But when a large number of men arm and organize themselves by divisions and companies, appoint officers and engage in a common purpose to defy the law, to resist its officers, and to deprive any portion of the fellow-citizens of the rights to which they are entitled under the Constitution and laws, it is a levying of war against the state, and the offense is treason.46
These, as well as other charges, were quietly dropped after the acquittal of three of the men, in prosecutions for murder growing out of the encounter with the Pinkerton men.47 Significantly, the resort to the treason charge met with prompt and unanimous criticism from conservative professional sources. Criticism ranged from the polite doubts of the Albany Law Journal to the biting commentary of the American Law Review, which found the indictment "a mass of stale, medieval verbiage, drawn seemingly from some old precedent, not dating later than the reign of William and Mary," and which declared that the charge of Mr. Justice Grier, in the Hanway case, disposes of any attempt to raise to the grade of treason the act of a lot of half-starved mechanics or their governing committee, where they are organized into a society, in taking unlawful measures to coerce their employer into compliance with their demands. The object is not to bring about any political change whatever, but to subject a party to an intended contract to a species of duress, such as will compel him to enter into a contract determined upon by the members of the unlawful combination. It is undoubtedly an unlawful conspiracy, provided it has in contemplation the attainment of its object by unlawful means.... But it is the wildest dream to dignify such a conspiracy with the name of treason.48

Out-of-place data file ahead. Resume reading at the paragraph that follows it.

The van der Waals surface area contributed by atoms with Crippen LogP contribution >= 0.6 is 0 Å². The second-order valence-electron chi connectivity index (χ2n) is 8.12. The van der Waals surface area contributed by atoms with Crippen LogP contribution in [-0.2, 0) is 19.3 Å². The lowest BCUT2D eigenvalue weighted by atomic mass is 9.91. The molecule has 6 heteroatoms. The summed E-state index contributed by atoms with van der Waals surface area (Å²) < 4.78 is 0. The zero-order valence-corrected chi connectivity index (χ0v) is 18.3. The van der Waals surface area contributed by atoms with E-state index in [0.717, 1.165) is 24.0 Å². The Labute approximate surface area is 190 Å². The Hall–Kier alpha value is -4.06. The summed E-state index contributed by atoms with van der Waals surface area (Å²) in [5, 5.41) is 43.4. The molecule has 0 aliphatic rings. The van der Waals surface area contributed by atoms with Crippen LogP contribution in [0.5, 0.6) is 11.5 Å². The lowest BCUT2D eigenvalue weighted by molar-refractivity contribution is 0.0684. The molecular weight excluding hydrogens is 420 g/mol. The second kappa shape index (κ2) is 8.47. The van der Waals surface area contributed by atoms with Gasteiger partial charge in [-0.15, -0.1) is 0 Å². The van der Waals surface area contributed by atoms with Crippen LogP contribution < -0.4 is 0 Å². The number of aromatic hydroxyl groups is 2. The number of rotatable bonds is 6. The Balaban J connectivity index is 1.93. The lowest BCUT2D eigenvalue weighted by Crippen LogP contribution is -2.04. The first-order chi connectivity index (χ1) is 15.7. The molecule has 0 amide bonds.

The character of the intention, therefore, rather than any difference in the overt acts, marks the line between riot and treason by levying war.49 Even in the lesser of these offenses, moreover, hardly a score of the approximately 250 cases on riot or unlawful assembly listed in the American Digest System since 1787 involve prosecutions for disturbances arising out of issues of a public, rather than a private character. This distribution may be a concrete manifestation of a legal theory favoring the free competition of interests in the forum of public opinion. However, it is more directly significant for our central inquiry that most of these "public issue" riots could probably have been fitted within the crime of levying war, as that crime had been developed by construction before 1787.50 The relation between the history of the riot cases and the treason cases is implicit in the recent ruling of the Supreme Court of Utah in State v. Solomon.51 That case reversed the conviction of participants in a riot over "relief" administration on the ground that the district attorney's address to the jury had introduced an irrelevant and highly prejudicial element by implying, without support in the evidence, that the rioters had a subversive intent directed against our form of government. There are some indications in other cases of a similar resort to a careful definition of specific intent in order to limit the dangerous potentialities inherent in the charge of conspiracy to obstruct the execution of the laws.52